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Ont. farm premises registry goes live

OnTrace, the agency spearheading food traceability programs in Ontario, has launched an online, full-scale, provincewide Ontario Agri-food Premises Registry (OAPR).

“The launch of the OAPR fulfills OnTrace’s first key mandate, which was to deliver a premises identification registry for agriculture and agri-food in Ontario,” said OnTrace CEO Brian Sterling in a release Wednesday.

“The ability to identity premises and what is grown on them provides food producers in the province with a valuable business tool that will reinforce the credibility of food safety and food quality practices,” said Ontario Federation of Agriculture vice-president Bette Jean Crews, whose farm is one of the first identified premises under the new system.

“That in turn will provide economic and competitive benefits for our industry,” said Crews, who is also OnTrace’s vice-chair.

OAPR works using a “distributed architecture” system that layers publicly available data with producer group data to identify, characterize and validate where agricultural activity is taking place in Ontario, the agency said.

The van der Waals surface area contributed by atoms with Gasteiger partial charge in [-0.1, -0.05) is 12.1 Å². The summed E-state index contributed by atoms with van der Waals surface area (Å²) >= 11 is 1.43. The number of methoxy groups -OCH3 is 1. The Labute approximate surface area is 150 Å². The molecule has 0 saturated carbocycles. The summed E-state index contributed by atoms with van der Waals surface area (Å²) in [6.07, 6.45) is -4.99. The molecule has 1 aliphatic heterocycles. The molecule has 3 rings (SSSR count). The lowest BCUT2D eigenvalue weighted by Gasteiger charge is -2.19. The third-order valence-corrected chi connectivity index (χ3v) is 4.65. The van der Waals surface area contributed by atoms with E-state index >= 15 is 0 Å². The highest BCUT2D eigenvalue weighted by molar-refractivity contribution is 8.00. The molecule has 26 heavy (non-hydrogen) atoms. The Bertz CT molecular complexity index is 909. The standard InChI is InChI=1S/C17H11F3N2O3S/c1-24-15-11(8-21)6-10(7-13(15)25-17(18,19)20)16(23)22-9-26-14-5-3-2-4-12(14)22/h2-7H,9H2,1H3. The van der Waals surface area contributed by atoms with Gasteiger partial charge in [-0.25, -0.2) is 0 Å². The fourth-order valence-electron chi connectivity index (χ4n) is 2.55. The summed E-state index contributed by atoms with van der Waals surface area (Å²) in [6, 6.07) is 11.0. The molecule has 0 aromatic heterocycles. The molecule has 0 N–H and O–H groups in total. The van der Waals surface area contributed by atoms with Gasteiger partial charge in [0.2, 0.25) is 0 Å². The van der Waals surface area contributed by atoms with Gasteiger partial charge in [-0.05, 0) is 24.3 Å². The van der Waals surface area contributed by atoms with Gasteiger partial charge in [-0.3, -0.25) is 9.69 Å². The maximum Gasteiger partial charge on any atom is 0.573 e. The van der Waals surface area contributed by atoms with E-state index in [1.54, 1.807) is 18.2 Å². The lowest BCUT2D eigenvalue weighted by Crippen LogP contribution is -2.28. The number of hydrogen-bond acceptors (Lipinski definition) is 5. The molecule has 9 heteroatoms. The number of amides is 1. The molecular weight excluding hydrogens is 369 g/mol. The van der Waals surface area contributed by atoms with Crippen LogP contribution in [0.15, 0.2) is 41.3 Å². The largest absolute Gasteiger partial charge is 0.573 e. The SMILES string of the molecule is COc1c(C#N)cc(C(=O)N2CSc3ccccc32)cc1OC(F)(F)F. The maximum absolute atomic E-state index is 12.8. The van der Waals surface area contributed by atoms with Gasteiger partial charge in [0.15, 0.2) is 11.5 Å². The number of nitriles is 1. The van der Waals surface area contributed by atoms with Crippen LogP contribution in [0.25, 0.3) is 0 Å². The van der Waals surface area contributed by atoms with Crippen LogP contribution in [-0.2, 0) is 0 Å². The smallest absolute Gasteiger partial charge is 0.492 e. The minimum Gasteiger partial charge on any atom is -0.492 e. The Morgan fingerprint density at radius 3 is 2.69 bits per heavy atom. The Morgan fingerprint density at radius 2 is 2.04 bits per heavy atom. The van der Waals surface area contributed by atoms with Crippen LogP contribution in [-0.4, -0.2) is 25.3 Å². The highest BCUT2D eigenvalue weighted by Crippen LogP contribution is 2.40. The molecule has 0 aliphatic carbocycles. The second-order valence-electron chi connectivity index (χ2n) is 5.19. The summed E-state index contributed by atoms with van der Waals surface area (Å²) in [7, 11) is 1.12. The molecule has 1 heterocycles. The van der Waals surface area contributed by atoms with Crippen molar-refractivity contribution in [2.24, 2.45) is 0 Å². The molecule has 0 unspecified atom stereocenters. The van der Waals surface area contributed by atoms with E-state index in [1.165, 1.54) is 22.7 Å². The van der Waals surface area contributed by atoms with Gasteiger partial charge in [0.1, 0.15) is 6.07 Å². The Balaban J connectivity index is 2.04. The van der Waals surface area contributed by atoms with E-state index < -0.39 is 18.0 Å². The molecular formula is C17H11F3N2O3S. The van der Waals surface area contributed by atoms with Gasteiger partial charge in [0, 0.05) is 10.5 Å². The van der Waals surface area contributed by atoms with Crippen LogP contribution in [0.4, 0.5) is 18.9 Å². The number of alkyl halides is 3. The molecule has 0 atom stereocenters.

OAPR, it said, is not a duplication of information that already exists, but rather a “window into the data owned by various sources.” Producer groups that participate do so voluntarily at this time and OnTrace has negotiated agreements with data sources, so that it can access data for emergency management purposes.

A province-wide premises registry delivers a “single view of reality” that can identify and validate what agricultural activity is taking place in Ontario, and where it’s located, the group said. OAPR also speeds up the process of finding out the source of a food product and provides an increased level of confidence in the data.

OAPR would then be able to tie the origins of a particular meat or crop product to particular farm premises. Such a system, OnTrace said, is “a tremendous aid in emergency management and it will also verify the source and locality of food for consumers who want to ‘eat local’ or be certain that a particular product comes from Ontario.”

Participants in the OAPR also get a GS1 Global Location Number (GLN), providing access to the GS1 Canada Party and Location Registry.

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